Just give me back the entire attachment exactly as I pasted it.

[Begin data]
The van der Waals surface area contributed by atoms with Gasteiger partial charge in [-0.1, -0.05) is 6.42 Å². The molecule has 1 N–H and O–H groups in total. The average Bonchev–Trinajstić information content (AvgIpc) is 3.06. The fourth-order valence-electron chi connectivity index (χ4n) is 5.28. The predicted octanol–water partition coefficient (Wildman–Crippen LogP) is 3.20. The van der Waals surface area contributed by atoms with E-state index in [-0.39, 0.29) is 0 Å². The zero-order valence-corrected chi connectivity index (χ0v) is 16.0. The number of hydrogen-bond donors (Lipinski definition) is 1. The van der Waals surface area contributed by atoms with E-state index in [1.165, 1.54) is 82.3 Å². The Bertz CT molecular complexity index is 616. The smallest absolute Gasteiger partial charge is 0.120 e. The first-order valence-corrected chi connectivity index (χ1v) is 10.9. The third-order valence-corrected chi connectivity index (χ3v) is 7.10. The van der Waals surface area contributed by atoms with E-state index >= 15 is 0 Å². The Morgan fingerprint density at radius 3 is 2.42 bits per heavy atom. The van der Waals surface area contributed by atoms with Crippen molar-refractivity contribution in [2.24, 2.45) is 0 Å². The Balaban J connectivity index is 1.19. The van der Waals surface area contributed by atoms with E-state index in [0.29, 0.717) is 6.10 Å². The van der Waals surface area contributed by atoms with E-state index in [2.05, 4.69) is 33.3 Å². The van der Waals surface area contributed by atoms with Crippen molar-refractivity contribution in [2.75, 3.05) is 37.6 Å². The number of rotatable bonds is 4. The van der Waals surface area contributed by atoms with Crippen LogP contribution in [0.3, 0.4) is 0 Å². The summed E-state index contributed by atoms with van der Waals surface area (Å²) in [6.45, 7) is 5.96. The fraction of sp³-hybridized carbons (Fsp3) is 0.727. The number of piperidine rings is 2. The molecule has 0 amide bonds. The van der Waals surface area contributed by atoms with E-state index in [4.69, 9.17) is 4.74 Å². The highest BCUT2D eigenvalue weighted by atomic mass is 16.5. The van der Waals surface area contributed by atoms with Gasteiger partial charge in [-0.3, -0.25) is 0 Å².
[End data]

The van der Waals surface area contributed by atoms with Gasteiger partial charge in [-0.1, -0.05) is 6.42 Å². The molecule has 1 N–H and O–H groups in total. The average Bonchev–Trinajstić information content (AvgIpc) is 3.06. The fourth-order valence-electron chi connectivity index (χ4n) is 5.28. The predicted octanol–water partition coefficient (Wildman–Crippen LogP) is 3.20. The van der Waals surface area contributed by atoms with E-state index in [-0.39, 0.29) is 0 Å². The zero-order valence-corrected chi connectivity index (χ0v) is 16.0. The number of hydrogen-bond donors (Lipinski definition) is 1. The van der Waals surface area contributed by atoms with E-state index in [1.165, 1.54) is 82.3 Å². The Bertz CT molecular complexity index is 616. The smallest absolute Gasteiger partial charge is 0.120 e. The first-order valence-corrected chi connectivity index (χ1v) is 10.9. The third-order valence-corrected chi connectivity index (χ3v) is 7.10. The van der Waals surface area contributed by atoms with E-state index >= 15 is 0 Å². The Morgan fingerprint density at radius 3 is 2.42 bits per heavy atom. The van der Waals surface area contributed by atoms with Crippen molar-refractivity contribution in [2.24, 2.45) is 0 Å². The Balaban J connectivity index is 1.19. The van der Waals surface area contributed by atoms with E-state index in [0.29, 0.717) is 6.10 Å². The van der Waals surface area contributed by atoms with E-state index in [2.05, 4.69) is 33.3 Å². The van der Waals surface area contributed by atoms with Crippen molar-refractivity contribution in [2.75, 3.05) is 37.6 Å². The number of rotatable bonds is 4. The van der Waals surface area contributed by atoms with Crippen LogP contribution in [0.3, 0.4) is 0 Å². The summed E-state index contributed by atoms with van der Waals surface area (Å²) in [6.45, 7) is 5.96. The fraction of sp³-hybridized carbons (Fsp3) is 0.727. The number of piperidine rings is 2. The molecule has 0 amide bonds. The van der Waals surface area contributed by atoms with E-state index in [4.69, 9.17) is 4.74 Å². The highest BCUT2D eigenvalue weighted by atomic mass is 16.5. The van der Waals surface area contributed by atoms with Gasteiger partial charge in [-0.3, -0.25) is 0 Å².